Administration

• Apply patch when patient awakens and remove patch (as prescribed) at same time each day.

• Administer nasal spray regularly during first week, to help patient get used to irritant effects.

• With inhalation use, give at least six cartridges daily for first 3 to 6 weeks.

• Encourage patient to titrate dosage to level required, followed by gradual withdrawal.

Adverse reactions

CNS: headache, dizziness, drowsiness, poor concentration, nervousness, weakness, paresthesia, insomnia, abnormal dreams

CV: chest pain, hypertension, tachycardia, atrial fibrillation

EENT: sinusitis; pharyngitis (with gum); mouth and throat irritation (with inhaler); nasopharyngeal irritation, rhinitis, sneezing, watering eyes, eye irritation (with nasal spray)

GI: nausea, vomiting, diarrhea, constipation, abdominal pain, dry mouth, dyspepsia; increased salivation, sore mouth (with gum)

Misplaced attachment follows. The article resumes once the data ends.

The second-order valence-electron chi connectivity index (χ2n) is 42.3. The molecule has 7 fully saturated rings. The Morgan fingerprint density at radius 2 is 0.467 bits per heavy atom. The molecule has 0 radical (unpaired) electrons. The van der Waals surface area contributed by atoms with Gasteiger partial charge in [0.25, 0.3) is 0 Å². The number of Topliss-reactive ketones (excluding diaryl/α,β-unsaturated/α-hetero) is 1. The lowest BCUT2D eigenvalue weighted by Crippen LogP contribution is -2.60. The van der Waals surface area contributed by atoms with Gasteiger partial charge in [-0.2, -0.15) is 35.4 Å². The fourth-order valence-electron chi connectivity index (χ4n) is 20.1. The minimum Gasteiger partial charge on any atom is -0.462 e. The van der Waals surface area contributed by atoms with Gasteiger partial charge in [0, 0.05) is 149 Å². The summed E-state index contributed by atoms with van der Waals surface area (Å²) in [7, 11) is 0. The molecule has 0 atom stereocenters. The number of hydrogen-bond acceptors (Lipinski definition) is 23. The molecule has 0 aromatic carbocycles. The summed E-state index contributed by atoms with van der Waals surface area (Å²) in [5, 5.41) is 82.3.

GU: dysmenorrhea

Musculoskeletal: joint pain, back pain, myalgia; jaw ache (with gum)

Respiratory: increased cough (with nasal spray or inhaler), bronchospasm

Skin: burning at patch site, erythema, pruritus, cutaneous hypersensitivity, rash, sweating (all with transdermal patch)

Other: abnormal taste, increased appetite (with gum), allergy, hiccups

Interactions

Drug-drug. Acetaminophen, adrenergic antagonists (such as prazosin, labetalol), clozapine, furosemide, imipramine, oxazepam, pentazocine, propranolol and other beta-adrenergic blockers, theophylline: increased effects of these drugs

Bupropion: treatment-emergent hypertension

Insulin: decreased insulin requirement

Isoproterenol, phenylephrine: increased requirements for these drugs

Propoxyphene: decreased nicotine metabolism

Drug-food. Caffeine-containing foods and beverages: increased nicotine effects